Japan and Taiwan agree to revised fishing regulations in area north of Yaeyama Islands for spring trial period


March 18, 2018 Ryukyu Shimpo



Representatives from Japan and Taiwan met at a joint committee on fisheries March 15-16 in Taipei to discuss regulations for 2018 including fishing rights in the area near the Senkaku Islands as part of the Japan-Taiwan Fisheries Agreement. The two sides agreed to amend regulations in the inverted triangle zone north of the Yaeyama Islands, a prime fishing spot for tuna, and to increase the distance between fishing vessels to four miles. The new regulations will go into effect for a trial period starting in April and running through July.


The region that regulations allow for Japanese fishing boats to use within the triangle zone is from 123 degrees east longitude westward, 124 degrees east longitude eastward, and 25 degrees 15 minutes north latitude south. The regulation stipulating four miles of space between fishing boats is a safety regulation to prevent damage to fishing equipment such as fishing lines tangling.


Lines can be cast once per day per ship. It was also agreed that lines will be cast northward from the ship, casting can start at 5:00 a.m. onwards, and ships should begin taking in their lines at noon and wrap things up quickly.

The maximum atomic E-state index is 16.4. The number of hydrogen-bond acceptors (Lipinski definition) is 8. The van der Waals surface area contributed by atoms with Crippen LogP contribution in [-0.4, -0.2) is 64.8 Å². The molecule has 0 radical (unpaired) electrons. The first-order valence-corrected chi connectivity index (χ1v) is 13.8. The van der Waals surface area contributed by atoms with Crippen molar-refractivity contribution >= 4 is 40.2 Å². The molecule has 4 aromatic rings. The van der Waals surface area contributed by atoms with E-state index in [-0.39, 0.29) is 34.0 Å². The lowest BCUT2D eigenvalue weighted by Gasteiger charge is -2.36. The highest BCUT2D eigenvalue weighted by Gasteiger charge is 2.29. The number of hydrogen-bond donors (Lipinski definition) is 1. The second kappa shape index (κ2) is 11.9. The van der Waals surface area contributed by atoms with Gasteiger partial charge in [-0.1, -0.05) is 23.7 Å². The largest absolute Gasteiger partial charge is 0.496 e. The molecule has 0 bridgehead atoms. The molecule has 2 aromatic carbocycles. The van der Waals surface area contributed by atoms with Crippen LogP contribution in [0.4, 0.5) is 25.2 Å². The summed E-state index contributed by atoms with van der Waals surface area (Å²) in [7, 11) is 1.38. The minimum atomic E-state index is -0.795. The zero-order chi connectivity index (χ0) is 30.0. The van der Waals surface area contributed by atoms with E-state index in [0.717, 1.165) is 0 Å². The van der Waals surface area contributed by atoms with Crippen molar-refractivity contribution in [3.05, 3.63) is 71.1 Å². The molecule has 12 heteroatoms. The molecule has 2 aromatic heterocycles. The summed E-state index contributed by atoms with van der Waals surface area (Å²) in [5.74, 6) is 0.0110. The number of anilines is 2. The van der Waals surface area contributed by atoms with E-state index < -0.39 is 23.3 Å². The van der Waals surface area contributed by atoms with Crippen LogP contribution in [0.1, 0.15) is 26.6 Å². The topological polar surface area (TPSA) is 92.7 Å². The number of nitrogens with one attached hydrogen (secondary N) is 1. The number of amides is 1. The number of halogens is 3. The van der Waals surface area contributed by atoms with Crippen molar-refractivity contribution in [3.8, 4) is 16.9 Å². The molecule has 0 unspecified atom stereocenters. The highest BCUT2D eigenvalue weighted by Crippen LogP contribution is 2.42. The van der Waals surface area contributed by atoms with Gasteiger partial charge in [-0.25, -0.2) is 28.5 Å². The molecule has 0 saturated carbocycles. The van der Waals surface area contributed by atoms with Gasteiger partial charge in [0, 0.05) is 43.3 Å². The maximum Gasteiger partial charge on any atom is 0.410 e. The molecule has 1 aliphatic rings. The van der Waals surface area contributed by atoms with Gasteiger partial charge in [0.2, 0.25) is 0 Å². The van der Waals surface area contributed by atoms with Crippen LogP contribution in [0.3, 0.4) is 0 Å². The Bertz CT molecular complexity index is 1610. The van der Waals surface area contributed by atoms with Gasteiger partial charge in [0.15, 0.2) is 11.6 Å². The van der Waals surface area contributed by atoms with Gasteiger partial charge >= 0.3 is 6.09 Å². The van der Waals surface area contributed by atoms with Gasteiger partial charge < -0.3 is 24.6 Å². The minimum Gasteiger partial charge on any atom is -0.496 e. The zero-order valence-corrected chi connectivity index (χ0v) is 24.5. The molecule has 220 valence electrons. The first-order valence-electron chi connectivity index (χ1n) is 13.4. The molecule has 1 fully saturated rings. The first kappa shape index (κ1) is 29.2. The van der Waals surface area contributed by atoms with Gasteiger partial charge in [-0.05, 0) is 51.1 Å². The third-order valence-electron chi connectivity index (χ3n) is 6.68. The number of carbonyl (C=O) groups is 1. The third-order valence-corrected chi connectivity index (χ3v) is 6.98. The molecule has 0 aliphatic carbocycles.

When a Taiwanese fishing vessel operates within the zone demarcated for Japanese vessels, the ship must notify the operating Japanese vessels in the area beforehand, and must confirm that they can operate in the area.


The area within the triangle zone between 123 and 124 degrees ease longitude is the zone for Taiwanese fishing vessels, and a distance between ships was clarified as one knot (about 1.8 km).


Previously, part of the triangle zone was shared by both sides, with Taiwanese vessels operating at night and Japanese vessels operating during the day, however the times for each sides overlapped and there were concerns of lines becoming entangled, creating an uncomfortable situation for Japanese fishing boats.


In the “special cooperative zone” off the west coast of Kume Island, regulations agreed upon by both sides allowed for the region to be divided and for fishing vessels to operate without trouble. The hope is that the similar rules agreed upon for the triangular region north of the Yaeyama Islands will allow fishing vessels to operate safely in the area.


Kameich Uehara, president of the Okinawa Federation of Fisheries Cooperative Association, commented on the summit, saying, “The region is smaller than what we had originally hoped, however I am pleased that we were able to secure a region good for fishing where Japanese fishing vessels can operate safely. It is a step forward.”


This was the seventh time the committee has met, as regulations are reviewed each year prior to the start of the tuna fishing season.



(English translation by T&CT and Sam Grieb)


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